Academic journal article Journal of International Women's Studies

Women and Post-Conflict Society in Sierra Leone

Academic journal article Journal of International Women's Studies

Women and Post-Conflict Society in Sierra Leone

Article excerpt

Abstract

Gender inequality in Sierra Leone, after colonialism among the worst in Sub- Saharan Africa, has been heightened further by the civil war of 1992-2002--which was related in part to the struggle for control of "blood diamonds" but also to long-standing social and regional disparities, and to collapse of formal institutions and widespread corruption. Sierra Leonean women are today among the most marginalized in the world, socially, economically and politically. However, there are differences among three groups: the better educated, comparatively richer "Krios" (descendants of the original freed slaves); relatively enlightened tribes; and the more traditional patriarchal tribes. The main route to improving the status of Sierra Leonean women is political empowerment. Some progress has been made since the civil war, post-conflict reconstruction programs and donor pressure are also opening up new opportunities for women progress, and there are hopes of significant electoral gains for women in the 2012 elections, inspired by the promising developments in neighboring post-conflict Liberia (which in 2005 elected Africa's first female president). However, sustainable advancement depends on alliances whereby the better-educated urban women exert pressure for solving concrete problems of poorer women in exchange for their political support. Although such alliances are difficult, new grassroots women organizations have achieved positive initial results, which can be consolidated and expanded by appropriate partnership with international women NGOs.

Keywords: Gender and development, Post-conflict reconstruction, African women.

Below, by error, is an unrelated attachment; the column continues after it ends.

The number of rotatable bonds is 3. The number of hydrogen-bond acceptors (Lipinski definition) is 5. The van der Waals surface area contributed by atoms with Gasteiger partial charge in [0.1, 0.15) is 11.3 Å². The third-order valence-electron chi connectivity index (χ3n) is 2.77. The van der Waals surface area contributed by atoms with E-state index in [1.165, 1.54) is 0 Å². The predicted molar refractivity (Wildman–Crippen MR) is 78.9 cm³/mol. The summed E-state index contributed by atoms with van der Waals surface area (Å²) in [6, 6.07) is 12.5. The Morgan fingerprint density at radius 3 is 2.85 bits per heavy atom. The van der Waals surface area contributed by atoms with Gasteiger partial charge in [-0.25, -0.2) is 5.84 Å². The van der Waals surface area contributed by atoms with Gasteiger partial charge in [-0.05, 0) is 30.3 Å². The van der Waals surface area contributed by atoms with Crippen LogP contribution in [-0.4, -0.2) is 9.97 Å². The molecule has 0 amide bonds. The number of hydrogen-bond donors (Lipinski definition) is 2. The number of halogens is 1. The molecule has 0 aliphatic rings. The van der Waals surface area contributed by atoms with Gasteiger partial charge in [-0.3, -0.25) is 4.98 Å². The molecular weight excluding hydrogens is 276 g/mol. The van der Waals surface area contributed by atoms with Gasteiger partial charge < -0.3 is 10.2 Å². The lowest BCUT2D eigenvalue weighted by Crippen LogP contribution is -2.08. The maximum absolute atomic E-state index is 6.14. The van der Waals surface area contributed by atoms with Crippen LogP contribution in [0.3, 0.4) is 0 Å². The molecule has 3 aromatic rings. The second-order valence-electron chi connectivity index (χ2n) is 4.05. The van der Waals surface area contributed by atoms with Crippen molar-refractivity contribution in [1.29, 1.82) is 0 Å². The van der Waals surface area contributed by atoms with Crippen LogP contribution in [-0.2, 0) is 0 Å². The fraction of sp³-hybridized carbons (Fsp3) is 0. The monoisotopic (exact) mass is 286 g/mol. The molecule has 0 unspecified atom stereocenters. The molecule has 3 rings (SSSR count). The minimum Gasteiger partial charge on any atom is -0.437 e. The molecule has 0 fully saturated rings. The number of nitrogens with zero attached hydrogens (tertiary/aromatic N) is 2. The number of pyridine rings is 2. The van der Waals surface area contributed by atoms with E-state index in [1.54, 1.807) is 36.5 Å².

"We'll kill you if you cry"

(From rebel soldiers to a gang-rape victim. Quoted in Human Rights Watch, 2003)

Sierra Leone: Political, economic and social background

The West African nation of Sierra Leone consists of 28,000 square miles, with over 6 million people, of whom an increasing number are in urban areas, and was created by the British as a haven for liberated African slaves (Creoles or "Krios") from the Bahamas, the United States, Nova Scotia and Great Britain, under similar conditions and motivations as the Americo-Liberians settled in neighboring Liberia under American auspices. In 1787, British philanthropists founded the "Province of Freedom" which later became Freetown, a British crown colony and the principal base for the suppression of the slave trade. By 1792, freed slaves from Nova Scotia joined the original settlers, the Maroons, and were joined by another group of slaves from Jamaica in 1800. The colonial status of Sierra Leone was that of a "multiple dependency," (Hailey, 1957), consisting of both a Colony and a Protectorate. (3) Among the architects of the Colony were men such as William Wilberforce, Thomas Clarkson and Granville Sharpe, and Lord Mansfield who formed an administration in 1806, which was instrumental in the British Empire's abolition of the Trans-Atlantic slave trade in 1807. In 1808 Sierra Leone officially became a crown colony with the land possessions of Sierra Leone Company (formerly known as St George's Bay Company) transferred to the crown.

While Creoles were dominant in Freetown, the territory's indigenous African inhabitants were in the hinterland--thus establishing the Freetown/upcountry divide, which remains to this day. Almost from the beginning the colony was characterized by stratified gendered cultural and educational divisions consisting of the dominant Creoles in Freetown, the inhabitants of the Protectorate consisting of indigenous Africans, and groups arriving from the Upper Niger region. These differences have endured, and will be discussed further. The article thus, examines the position of different groups of women within the social structure of Sierra Leone and the main reasons for their subordinate status which is only now beginning to change.

The country gained independence in 1961, and is today a constitutional republic with a directly elected president under a unicameral legislature. …

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